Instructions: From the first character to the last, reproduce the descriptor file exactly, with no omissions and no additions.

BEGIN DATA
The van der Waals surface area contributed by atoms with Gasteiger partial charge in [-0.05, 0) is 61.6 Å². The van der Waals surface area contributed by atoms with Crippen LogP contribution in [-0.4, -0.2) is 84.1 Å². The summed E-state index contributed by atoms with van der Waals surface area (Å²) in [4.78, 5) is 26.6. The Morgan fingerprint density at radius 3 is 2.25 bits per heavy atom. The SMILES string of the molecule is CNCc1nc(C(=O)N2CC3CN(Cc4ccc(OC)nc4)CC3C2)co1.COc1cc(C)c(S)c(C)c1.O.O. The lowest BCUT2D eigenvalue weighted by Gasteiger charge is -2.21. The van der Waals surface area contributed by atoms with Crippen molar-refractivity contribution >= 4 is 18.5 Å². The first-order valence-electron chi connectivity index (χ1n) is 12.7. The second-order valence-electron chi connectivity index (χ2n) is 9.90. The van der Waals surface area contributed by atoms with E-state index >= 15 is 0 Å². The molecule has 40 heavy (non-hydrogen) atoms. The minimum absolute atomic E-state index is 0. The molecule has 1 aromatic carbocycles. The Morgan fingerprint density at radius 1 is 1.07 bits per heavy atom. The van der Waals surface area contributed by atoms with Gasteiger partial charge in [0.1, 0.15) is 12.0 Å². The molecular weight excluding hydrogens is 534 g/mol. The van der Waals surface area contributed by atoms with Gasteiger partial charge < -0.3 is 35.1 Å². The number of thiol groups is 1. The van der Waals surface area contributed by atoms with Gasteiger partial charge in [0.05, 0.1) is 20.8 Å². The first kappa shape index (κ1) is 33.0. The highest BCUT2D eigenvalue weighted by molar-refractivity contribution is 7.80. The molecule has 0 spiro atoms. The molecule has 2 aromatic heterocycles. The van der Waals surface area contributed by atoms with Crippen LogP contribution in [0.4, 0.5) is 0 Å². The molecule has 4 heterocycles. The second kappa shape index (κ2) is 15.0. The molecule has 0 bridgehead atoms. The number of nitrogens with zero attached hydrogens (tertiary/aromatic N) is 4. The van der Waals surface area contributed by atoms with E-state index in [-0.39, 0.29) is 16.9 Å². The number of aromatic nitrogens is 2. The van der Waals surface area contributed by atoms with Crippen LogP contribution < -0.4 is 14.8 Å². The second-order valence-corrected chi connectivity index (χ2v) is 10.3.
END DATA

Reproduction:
The van der Waals surface area contributed by atoms with Gasteiger partial charge in [-0.05, 0) is 61.6 Å². The van der Waals surface area contributed by atoms with Crippen LogP contribution in [-0.4, -0.2) is 84.1 Å². The summed E-state index contributed by atoms with van der Waals surface area (Å²) in [4.78, 5) is 26.6. The Morgan fingerprint density at radius 3 is 2.25 bits per heavy atom. The SMILES string of the molecule is CNCc1nc(C(=O)N2CC3CN(Cc4ccc(OC)nc4)CC3C2)co1.COc1cc(C)c(S)c(C)c1.O.O. The lowest BCUT2D eigenvalue weighted by Gasteiger charge is -2.21. The van der Waals surface area contributed by atoms with Crippen molar-refractivity contribution >= 4 is 18.5 Å². The first-order valence-electron chi connectivity index (χ1n) is 12.7. The second-order valence-electron chi connectivity index (χ2n) is 9.90. The van der Waals surface area contributed by atoms with E-state index >= 15 is 0 Å². The molecule has 40 heavy (non-hydrogen) atoms. The minimum absolute atomic E-state index is 0. The molecule has 1 aromatic carbocycles. The Morgan fingerprint density at radius 1 is 1.07 bits per heavy atom. The van der Waals surface area contributed by atoms with Gasteiger partial charge in [0.1, 0.15) is 12.0 Å². The molecular weight excluding hydrogens is 534 g/mol. The van der Waals surface area contributed by atoms with Gasteiger partial charge < -0.3 is 35.1 Å². The number of thiol groups is 1. The van der Waals surface area contributed by atoms with Gasteiger partial charge in [0.05, 0.1) is 20.8 Å². The first kappa shape index (κ1) is 33.0. The highest BCUT2D eigenvalue weighted by molar-refractivity contribution is 7.80. The molecule has 0 spiro atoms. The molecule has 2 aromatic heterocycles. The van der Waals surface area contributed by atoms with Crippen LogP contribution in [0.4, 0.5) is 0 Å². The molecule has 4 heterocycles. The second kappa shape index (κ2) is 15.0. The molecule has 0 bridgehead atoms. The number of nitrogens with zero attached hydrogens (tertiary/aromatic N) is 4. The van der Waals surface area contributed by atoms with E-state index in [-0.39, 0.29) is 16.9 Å². The number of aromatic nitrogens is 2. The van der Waals surface area contributed by atoms with Crippen LogP contribution < -0.4 is 14.8 Å². The second-order valence-corrected chi connectivity index (χ2v) is 10.3.